Neil Mach

Author – Fantasy Realism

Why are the most irritatingly ignorant people also the most sure of their opinions?

It’s the D-K effect…

You wouldn’t surprise if I told you that many stupid people think they are smart. But let’s be clear, self-confidence is crucial for human survival and is part of our evolutionary development as a species. But there is a famous adage: “The more you know, the less you think you know — and the less you know, the more you think you know...”

In psychology, the Dunning-Kruger effect is a cognitive deviation from “the norm” where people with low ability overestimate their ability. But there is also a reverse effect that materializes when highly competent people underestimate their ability/performance (they put undue pressure on themselves, for example, to pass exams or get good grades) and this in turn gets them more qualified so even less sure of themselves.

Dunning and Kruger initially set out to test an hypothesis of ‘illusory superiority’ but what they actually found surprised them. They discovered that some of their subjects both overestimated and also underestimated their own abilities. Rather than confirming the original hypothesis i.e. inferior people believe themselves to be superior — in fact their test subjects were often (equally) susceptible to underestimating their intellectual capacity as they were to exaggerating it. Basically, it was established that when taken as a whole, the general population perceives itself as close to average.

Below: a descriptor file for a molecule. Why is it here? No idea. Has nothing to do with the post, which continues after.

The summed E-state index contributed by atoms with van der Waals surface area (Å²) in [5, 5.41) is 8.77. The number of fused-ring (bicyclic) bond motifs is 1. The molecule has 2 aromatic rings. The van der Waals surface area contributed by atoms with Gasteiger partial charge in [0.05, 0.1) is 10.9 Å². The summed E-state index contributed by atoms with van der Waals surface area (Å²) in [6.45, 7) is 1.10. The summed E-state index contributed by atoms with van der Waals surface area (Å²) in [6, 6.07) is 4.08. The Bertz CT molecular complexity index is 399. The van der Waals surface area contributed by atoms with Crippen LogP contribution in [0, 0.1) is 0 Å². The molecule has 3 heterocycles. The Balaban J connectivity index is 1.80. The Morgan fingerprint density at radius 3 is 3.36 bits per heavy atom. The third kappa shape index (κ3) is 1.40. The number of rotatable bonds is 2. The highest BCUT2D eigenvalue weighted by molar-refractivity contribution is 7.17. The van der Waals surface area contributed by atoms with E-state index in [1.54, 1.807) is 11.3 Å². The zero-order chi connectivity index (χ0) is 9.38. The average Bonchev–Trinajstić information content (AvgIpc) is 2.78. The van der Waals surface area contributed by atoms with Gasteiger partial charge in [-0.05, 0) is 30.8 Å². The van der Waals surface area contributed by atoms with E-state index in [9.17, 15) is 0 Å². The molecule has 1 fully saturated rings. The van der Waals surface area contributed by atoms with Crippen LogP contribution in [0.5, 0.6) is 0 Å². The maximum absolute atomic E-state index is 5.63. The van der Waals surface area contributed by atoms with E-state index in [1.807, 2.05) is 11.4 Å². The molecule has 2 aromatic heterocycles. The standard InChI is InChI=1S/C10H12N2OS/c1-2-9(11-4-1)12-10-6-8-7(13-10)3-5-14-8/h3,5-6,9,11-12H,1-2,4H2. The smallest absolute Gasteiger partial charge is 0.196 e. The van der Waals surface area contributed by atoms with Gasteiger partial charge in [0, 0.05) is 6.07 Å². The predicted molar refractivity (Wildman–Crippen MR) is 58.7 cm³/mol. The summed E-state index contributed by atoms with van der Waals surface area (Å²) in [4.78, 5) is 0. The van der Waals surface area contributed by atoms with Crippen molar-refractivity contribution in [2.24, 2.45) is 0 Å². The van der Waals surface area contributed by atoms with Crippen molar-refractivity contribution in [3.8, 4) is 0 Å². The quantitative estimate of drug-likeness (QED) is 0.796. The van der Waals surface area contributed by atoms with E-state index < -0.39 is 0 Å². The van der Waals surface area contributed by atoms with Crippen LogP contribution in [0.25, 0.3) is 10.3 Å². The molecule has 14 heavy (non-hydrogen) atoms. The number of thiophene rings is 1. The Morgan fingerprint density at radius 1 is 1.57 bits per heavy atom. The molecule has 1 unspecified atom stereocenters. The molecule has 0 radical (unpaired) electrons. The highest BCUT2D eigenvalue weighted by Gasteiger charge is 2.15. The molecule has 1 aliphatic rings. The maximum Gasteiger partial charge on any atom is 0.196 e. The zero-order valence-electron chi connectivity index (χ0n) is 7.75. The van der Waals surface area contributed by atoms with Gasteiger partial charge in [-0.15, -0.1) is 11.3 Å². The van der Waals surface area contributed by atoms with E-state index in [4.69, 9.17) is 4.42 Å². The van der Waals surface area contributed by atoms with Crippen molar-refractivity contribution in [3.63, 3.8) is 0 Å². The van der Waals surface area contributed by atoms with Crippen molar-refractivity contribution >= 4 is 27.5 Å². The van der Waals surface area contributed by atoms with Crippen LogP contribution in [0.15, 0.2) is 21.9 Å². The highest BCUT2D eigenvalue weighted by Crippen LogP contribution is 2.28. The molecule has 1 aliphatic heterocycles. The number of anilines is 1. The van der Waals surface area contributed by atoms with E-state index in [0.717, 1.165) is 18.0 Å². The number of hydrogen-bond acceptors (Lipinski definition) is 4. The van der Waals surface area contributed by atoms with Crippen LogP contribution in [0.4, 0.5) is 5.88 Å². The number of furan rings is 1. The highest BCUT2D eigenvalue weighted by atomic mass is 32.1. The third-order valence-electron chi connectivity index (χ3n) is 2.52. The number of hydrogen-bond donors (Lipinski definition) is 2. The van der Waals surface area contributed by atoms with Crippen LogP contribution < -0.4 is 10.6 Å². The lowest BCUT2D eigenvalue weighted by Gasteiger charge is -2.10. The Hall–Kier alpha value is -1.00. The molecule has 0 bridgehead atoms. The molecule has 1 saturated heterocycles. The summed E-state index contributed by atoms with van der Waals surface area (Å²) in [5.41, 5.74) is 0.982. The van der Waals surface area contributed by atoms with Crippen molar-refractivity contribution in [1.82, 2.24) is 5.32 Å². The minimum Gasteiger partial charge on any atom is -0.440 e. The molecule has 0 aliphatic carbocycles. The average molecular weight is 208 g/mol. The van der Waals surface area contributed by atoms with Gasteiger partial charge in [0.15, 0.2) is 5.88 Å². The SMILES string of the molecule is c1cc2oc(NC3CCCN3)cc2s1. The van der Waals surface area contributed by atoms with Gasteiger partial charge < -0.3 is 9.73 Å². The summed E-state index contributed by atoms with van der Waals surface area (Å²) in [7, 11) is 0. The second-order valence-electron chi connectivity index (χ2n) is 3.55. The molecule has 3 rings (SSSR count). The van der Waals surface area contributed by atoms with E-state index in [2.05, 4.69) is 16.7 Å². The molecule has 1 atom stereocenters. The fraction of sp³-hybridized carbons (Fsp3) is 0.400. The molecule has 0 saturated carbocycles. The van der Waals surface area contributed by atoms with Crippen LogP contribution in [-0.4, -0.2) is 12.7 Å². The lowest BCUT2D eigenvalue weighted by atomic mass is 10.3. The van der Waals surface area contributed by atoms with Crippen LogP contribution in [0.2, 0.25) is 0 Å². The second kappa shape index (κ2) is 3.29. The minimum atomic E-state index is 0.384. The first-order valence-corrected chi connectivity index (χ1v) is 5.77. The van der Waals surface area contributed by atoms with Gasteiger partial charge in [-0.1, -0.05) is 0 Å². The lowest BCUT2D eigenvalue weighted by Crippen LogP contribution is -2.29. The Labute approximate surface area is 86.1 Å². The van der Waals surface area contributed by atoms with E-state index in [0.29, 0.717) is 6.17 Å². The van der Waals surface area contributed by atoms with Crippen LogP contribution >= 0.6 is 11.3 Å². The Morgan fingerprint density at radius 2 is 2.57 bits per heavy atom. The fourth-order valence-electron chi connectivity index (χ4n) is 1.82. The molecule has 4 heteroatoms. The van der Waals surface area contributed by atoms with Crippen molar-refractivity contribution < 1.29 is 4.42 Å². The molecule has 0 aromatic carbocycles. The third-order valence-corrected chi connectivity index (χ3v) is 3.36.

So Donald Trump (to take a random example) suggests that his two biggest assets are: “My mental stability and being, like, really smart…” But he’s also likely to riff something along the lines of: “I’m not a doctor … I’m a person who has a good you-know-what…” (while pointing to his head).

Perhaps, on some level, we all struggle with some kind of internal D-K because expectation (and ego) are the main drivers of intellect and expression. If we do not develop overt self-confidence, it is very likely that we will fail in our chosen tasks. It has even been asserted that suggesting some people suffer from the D-K effect — while others do not — is like saying that some people suffer from fear, while others don’t.

So, be aware of your inner D-K and try not to let superiority/inferiority take over… Maintain the balance!

Words: @neilmach 2020 ©

Fancy polishing up your communication skills? Neil shares tools, tips and advice for voicing and expressing on social media on his weekly Max Expressificity podcast

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